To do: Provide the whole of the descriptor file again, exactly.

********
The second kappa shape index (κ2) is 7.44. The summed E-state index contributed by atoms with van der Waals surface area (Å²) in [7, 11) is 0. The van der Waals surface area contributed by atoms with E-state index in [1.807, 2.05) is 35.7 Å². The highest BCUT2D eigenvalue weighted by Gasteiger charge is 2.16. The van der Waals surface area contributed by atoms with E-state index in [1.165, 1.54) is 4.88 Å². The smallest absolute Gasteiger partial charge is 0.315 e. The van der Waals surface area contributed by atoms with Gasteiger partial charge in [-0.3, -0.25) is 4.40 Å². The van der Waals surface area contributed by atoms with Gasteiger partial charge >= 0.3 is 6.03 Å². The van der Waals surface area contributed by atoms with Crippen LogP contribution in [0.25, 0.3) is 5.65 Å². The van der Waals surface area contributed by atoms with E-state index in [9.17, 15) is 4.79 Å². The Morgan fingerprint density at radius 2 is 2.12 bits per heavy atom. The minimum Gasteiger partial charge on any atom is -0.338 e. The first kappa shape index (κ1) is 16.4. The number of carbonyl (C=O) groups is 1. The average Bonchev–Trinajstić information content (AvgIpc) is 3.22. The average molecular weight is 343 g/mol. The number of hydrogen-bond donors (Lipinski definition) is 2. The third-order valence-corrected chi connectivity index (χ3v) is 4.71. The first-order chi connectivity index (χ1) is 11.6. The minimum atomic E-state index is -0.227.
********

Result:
The second kappa shape index (κ2) is 7.44. The summed E-state index contributed by atoms with van der Waals surface area (Å²) in [7, 11) is 0. The van der Waals surface area contributed by atoms with E-state index in [1.807, 2.05) is 35.7 Å². The highest BCUT2D eigenvalue weighted by Gasteiger charge is 2.16. The van der Waals surface area contributed by atoms with E-state index in [1.165, 1.54) is 4.88 Å². The smallest absolute Gasteiger partial charge is 0.315 e. The van der Waals surface area contributed by atoms with Gasteiger partial charge in [-0.3, -0.25) is 4.40 Å². The van der Waals surface area contributed by atoms with Gasteiger partial charge >= 0.3 is 6.03 Å². The van der Waals surface area contributed by atoms with Crippen LogP contribution in [0.25, 0.3) is 5.65 Å². The van der Waals surface area contributed by atoms with E-state index in [9.17, 15) is 4.79 Å². The Morgan fingerprint density at radius 2 is 2.12 bits per heavy atom. The minimum Gasteiger partial charge on any atom is -0.338 e. The first kappa shape index (κ1) is 16.4. The number of carbonyl (C=O) groups is 1. The average Bonchev–Trinajstić information content (AvgIpc) is 3.22. The average molecular weight is 343 g/mol. The number of hydrogen-bond donors (Lipinski definition) is 2. The third-order valence-corrected chi connectivity index (χ3v) is 4.71. The first-order chi connectivity index (χ1) is 11.6. The minimum atomic E-state index is -0.227.